Robert Schumann - Piano

Robert Schumann[1] (German: [ˈʃuːman];
8 June 1810 – 29 July 1856) was a German composer, pianist, and
influential music critic. He is widely regarded as one of the greatest
composers of the Romantic era. Schumann left the study of law, intending to pursue a career as a virtuoso pianist. His teacher, Friedrich Wieck,
a German pianist, had assured him that he could become the finest
pianist in Europe, but a hand injury ended this dream. Schumann then
focused his musical energies on composing.

In 1840, after a long and acrimonious legal battle with Wieck, who opposed the marriage, Schumann married Wieck's daughter Clara.
Before their marriage, Clara—also a composer—had substantially
supported her father through her considerable career as a pianist.
Together, Clara and Robert encouraged, and maintained a close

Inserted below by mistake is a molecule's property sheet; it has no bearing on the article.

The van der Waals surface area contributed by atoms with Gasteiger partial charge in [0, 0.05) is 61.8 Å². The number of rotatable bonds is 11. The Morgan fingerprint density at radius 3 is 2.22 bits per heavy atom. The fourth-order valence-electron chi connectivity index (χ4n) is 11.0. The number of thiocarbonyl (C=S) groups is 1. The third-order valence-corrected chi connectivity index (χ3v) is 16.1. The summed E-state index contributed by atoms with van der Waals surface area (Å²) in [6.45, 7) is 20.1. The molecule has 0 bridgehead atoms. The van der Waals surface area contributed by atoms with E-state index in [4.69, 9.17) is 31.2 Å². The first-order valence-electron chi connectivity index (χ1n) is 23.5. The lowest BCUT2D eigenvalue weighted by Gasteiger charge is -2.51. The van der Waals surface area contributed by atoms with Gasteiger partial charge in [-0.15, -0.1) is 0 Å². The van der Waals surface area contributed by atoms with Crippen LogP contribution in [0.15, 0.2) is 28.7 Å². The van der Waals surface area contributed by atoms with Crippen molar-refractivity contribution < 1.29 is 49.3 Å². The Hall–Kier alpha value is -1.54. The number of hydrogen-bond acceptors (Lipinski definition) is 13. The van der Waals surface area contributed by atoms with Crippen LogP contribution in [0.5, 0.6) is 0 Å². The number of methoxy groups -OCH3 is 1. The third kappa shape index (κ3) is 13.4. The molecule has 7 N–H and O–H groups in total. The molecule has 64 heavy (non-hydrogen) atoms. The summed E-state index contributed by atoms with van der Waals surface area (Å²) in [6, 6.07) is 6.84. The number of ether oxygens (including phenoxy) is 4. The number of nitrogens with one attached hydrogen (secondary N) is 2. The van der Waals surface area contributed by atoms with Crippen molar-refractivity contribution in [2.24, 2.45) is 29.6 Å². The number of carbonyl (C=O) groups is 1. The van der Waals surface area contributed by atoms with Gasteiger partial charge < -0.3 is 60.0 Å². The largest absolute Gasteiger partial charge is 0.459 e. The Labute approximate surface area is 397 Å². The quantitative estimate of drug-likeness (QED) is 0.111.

relationship with German composer Johannes Brahms.

Until 1840, Schumann wrote exclusively for the piano. Later, he composed piano and orchestral works, many Lieder (songs for voice and piano). He composed four symphonies, one opera, and other orchestral, choral, and chamber works. His best-known works include Carnaval, Symphonic Studies, Kinderszenen, Kreisleriana, and the Fantasie in C. His writings about music appeared mostly in the Neue Zeitschrift für Musik (New Journal for Music), a Leipzig-based publication that he co-founded.

Schumann suffered from a mental disorder that first manifested in 1833 as a severe melancholic depressive
episode—which recurred several times alternating with phases of
"exaltation" and increasingly also delusional ideas of being poisoned or
threatened with metallic items. After a suicide attempt in 1854,
Schumann was admitted at his own request to a mental asylum in Endenich near Bonn. Diagnosed with psychotic melancholia, he died two years later at the age of 46 without recovering from his mental illness.

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